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Remembering Isaac

By Gino Francesconi

Isaac Stern was born on July 21, 1920, in Kremenets—at the time, a city in Poland, now in today’s Ukraine—and immigrated to San Francisco with his family when he was 10 months old. Isaac was not a child prodigy on the violin—in fact, he didn’t touch a violin until he was eight, primarily inspired by his best friend who played the instrument. But it was obvious from the start that Isaac had an extraordinary talent. His first public performance was at nine, his recital debut at 11, and at 17 he performed the Brahms Violin Concerto with the San Francisco Symphony—a concert that was broadcast across the country. At 23, he made his Carnegie Hall debut to rave reviews.

Isaac toured nearly nonstop, performing more concerts in front of more people than any violinist of his day, creating (as he called it) “a network of friends.” He premiered, commissioned, and recorded more new works than any other violinist in history. In addition to his artistry, the husband and father of three also gave generously and passionately to numerous causes. His agent, Sol Hurok, complained that when Isaac wasn’t on stage, he was on the phone. Conductor George Szell lamented Isaac could have been the greatest violinist after Jascha Heifetz, but he was “wasting” his time on so many worthy causes. And worthy indeed: Isaac was a founding member of the National Council on the Arts, National Endowment for the Arts, and Jerusalem Music Centre; president of the America-Israel Cultural Foundation; a mentor to many young musicians, including Emanuel Ax, Yo-Yo Ma, Midori, Itzhak Perlman, and Pinchas Zukerman; and the instrumental force behind the saving of Carnegie Hall.

Isaac Stern was 39 when he led the successful campaign to save the Hall from demolition in 1960. After convincing the City of New York to purchase the building, Carnegie Hall became the first structure in the city saved for its historical significance. Isaac envisioned that the Hall could serve as a national center for music education and the training of young musicians. The nonprofit Carnegie Hall Corporation was formed, and Isaac was its president for more than 40 years. In 1997, the Main Hall was named in his honor.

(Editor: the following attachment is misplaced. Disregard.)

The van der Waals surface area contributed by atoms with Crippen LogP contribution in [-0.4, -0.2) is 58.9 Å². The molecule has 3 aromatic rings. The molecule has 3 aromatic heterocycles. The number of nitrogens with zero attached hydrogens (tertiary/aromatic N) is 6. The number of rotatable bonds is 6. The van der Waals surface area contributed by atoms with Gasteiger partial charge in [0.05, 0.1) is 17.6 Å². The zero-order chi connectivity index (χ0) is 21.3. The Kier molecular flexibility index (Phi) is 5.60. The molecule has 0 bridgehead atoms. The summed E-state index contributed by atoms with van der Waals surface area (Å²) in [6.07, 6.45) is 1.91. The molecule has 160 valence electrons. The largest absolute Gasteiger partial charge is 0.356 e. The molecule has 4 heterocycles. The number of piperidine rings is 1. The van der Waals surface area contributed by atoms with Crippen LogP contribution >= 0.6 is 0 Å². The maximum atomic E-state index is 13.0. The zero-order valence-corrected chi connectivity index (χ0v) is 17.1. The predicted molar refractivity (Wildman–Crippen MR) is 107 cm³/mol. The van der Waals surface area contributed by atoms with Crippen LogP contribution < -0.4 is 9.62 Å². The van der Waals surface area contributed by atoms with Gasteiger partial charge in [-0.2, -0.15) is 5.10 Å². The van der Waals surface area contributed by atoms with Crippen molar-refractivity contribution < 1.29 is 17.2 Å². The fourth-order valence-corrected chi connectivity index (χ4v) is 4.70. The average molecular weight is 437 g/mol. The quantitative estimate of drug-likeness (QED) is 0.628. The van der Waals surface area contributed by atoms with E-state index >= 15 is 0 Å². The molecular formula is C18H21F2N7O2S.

The hub of Isaac’s activities was his office—a large apartment on Central Park West. Everywhere one looked, a visitor’s eyes landed on an achievement: Grammy Awards on bookshelves; an Emmy on the mantle; an Academy Award on a table; artwork for a recording cover signed by Marc Chagall; dozens of photos on the walls, many autographed by such luminaries as actress Joan Crawford, composer Jean Sibelius, Secretary-General of the United Nations U Thant, and presidents from Kennedy onwards. There were numerous keys to cities, honorary doctorates from schools like Oxford and Juilliard, boxes of medals from the Presidential Medal of Freedom to France’s Legion of Honour, stacks of correspondences, and music neatly stored in cabinets and piled on the grand piano. Large filing cabinets filled one bedroom and boxes of files filled other rooms. And the phone lines never stopped ringing: “Mr. Stern, Senator Javits is on line two.” Then there was the privilege of seeing the temperature-controlled closet that held the priceless violins and bows, including the Guarneri del Gesù that belonged to the great Eugène Ysaÿe, who had inscribed the inside in French: “This del Gesù was the faithful companion of my life.” Isaac said he would add, “Mine, too.”

Isaac Stern died on September 22, 2001, at the age of 81. His tombstone in Gaylordsville, Connecticut, is marked simply: “Isaac Stern, Fiddler.”

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